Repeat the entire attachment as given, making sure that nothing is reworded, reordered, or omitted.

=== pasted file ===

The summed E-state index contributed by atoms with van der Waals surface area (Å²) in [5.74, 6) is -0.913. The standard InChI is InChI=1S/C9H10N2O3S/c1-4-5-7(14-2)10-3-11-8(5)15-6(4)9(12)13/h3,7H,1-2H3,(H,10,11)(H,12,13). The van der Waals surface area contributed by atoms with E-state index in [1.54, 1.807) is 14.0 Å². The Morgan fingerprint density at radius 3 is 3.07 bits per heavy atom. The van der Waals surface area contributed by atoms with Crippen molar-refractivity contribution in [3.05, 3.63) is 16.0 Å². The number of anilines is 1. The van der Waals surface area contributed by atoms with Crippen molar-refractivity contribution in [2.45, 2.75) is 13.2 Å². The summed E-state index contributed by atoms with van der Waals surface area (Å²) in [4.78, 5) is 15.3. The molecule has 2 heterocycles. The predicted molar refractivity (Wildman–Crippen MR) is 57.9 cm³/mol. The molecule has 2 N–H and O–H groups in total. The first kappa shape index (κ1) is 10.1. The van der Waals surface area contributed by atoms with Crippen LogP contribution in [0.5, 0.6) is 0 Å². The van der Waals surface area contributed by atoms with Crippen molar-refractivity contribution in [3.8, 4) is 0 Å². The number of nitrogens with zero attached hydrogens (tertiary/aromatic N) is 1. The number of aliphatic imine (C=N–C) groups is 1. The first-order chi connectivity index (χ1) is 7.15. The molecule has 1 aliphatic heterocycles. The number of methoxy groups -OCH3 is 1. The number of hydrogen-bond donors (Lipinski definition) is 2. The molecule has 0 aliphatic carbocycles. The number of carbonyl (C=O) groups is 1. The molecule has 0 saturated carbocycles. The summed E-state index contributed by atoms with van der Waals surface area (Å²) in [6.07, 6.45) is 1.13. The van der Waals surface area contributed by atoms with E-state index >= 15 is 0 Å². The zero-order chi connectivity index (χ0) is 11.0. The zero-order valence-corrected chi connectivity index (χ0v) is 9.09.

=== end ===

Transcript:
The summed E-state index contributed by atoms with van der Waals surface area (Å²) in [5.74, 6) is -0.913. The standard InChI is InChI=1S/C9H10N2O3S/c1-4-5-7(14-2)10-3-11-8(5)15-6(4)9(12)13/h3,7H,1-2H3,(H,10,11)(H,12,13). The van der Waals surface area contributed by atoms with E-state index in [1.54, 1.807) is 14.0 Å². The Morgan fingerprint density at radius 3 is 3.07 bits per heavy atom. The van der Waals surface area contributed by atoms with Crippen molar-refractivity contribution in [3.05, 3.63) is 16.0 Å². The number of anilines is 1. The van der Waals surface area contributed by atoms with Crippen molar-refractivity contribution in [2.45, 2.75) is 13.2 Å². The summed E-state index contributed by atoms with van der Waals surface area (Å²) in [4.78, 5) is 15.3. The molecule has 2 heterocycles. The predicted molar refractivity (Wildman–Crippen MR) is 57.9 cm³/mol. The molecule has 2 N–H and O–H groups in total. The first kappa shape index (κ1) is 10.1. The van der Waals surface area contributed by atoms with Crippen LogP contribution in [0.5, 0.6) is 0 Å². The van der Waals surface area contributed by atoms with Crippen molar-refractivity contribution in [3.8, 4) is 0 Å². The number of nitrogens with zero attached hydrogens (tertiary/aromatic N) is 1. The number of aliphatic imine (C=N–C) groups is 1. The first-order chi connectivity index (χ1) is 7.15. The molecule has 1 aliphatic heterocycles. The number of methoxy groups -OCH3 is 1. The number of hydrogen-bond donors (Lipinski definition) is 2. The molecule has 0 aliphatic carbocycles. The number of carbonyl (C=O) groups is 1. The molecule has 0 saturated carbocycles. The summed E-state index contributed by atoms with van der Waals surface area (Å²) in [6.07, 6.45) is 1.13. The van der Waals surface area contributed by atoms with E-state index >= 15 is 0 Å². The zero-order chi connectivity index (χ0) is 11.0. The zero-order valence-corrected chi connectivity index (χ0v) is 9.09.